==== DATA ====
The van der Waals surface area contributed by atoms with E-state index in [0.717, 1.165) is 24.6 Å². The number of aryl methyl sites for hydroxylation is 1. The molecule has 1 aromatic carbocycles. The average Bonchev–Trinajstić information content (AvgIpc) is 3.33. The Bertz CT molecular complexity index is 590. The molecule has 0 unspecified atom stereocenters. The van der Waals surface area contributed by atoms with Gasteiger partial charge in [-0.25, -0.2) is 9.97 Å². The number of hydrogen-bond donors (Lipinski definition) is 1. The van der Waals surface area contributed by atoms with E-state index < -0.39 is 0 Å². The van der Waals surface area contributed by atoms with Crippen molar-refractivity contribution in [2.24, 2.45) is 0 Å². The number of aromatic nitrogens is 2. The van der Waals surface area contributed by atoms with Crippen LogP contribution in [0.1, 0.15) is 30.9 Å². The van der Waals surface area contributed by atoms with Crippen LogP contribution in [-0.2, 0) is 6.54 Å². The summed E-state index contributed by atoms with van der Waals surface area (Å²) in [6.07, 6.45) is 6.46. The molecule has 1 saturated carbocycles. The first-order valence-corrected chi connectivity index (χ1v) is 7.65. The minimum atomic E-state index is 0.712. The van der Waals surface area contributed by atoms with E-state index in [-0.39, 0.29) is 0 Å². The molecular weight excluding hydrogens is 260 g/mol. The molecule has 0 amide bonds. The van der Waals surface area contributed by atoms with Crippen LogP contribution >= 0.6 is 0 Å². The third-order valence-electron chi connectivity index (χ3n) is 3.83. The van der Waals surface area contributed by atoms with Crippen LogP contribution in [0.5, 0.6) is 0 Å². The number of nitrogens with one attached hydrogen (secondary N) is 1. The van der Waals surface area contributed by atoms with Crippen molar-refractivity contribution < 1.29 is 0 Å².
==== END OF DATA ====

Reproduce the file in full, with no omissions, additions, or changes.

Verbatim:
The van der Waals surface area contributed by atoms with E-state index in [0.717, 1.165) is 24.6 Å². The number of aryl methyl sites for hydroxylation is 1. The molecule has 1 aromatic carbocycles. The average Bonchev–Trinajstić information content (AvgIpc) is 3.33. The Bertz CT molecular complexity index is 590. The molecule has 0 unspecified atom stereocenters. The van der Waals surface area contributed by atoms with Gasteiger partial charge in [-0.25, -0.2) is 9.97 Å². The number of hydrogen-bond donors (Lipinski definition) is 1. The van der Waals surface area contributed by atoms with E-state index < -0.39 is 0 Å². The van der Waals surface area contributed by atoms with Crippen molar-refractivity contribution in [2.24, 2.45) is 0 Å². The number of aromatic nitrogens is 2. The van der Waals surface area contributed by atoms with Crippen LogP contribution in [0.1, 0.15) is 30.9 Å². The van der Waals surface area contributed by atoms with Crippen LogP contribution in [-0.2, 0) is 6.54 Å². The summed E-state index contributed by atoms with van der Waals surface area (Å²) in [6.07, 6.45) is 6.46. The molecule has 1 saturated carbocycles. The first-order valence-corrected chi connectivity index (χ1v) is 7.65. The minimum atomic E-state index is 0.712. The van der Waals surface area contributed by atoms with E-state index in [-0.39, 0.29) is 0 Å². The molecular weight excluding hydrogens is 260 g/mol. The molecule has 0 amide bonds. The van der Waals surface area contributed by atoms with Crippen LogP contribution >= 0.6 is 0 Å². The third-order valence-electron chi connectivity index (χ3n) is 3.83. The van der Waals surface area contributed by atoms with Crippen LogP contribution in [0.5, 0.6) is 0 Å². The number of nitrogens with one attached hydrogen (secondary N) is 1. The van der Waals surface area contributed by atoms with Crippen molar-refractivity contribution < 1.29 is 0 Å².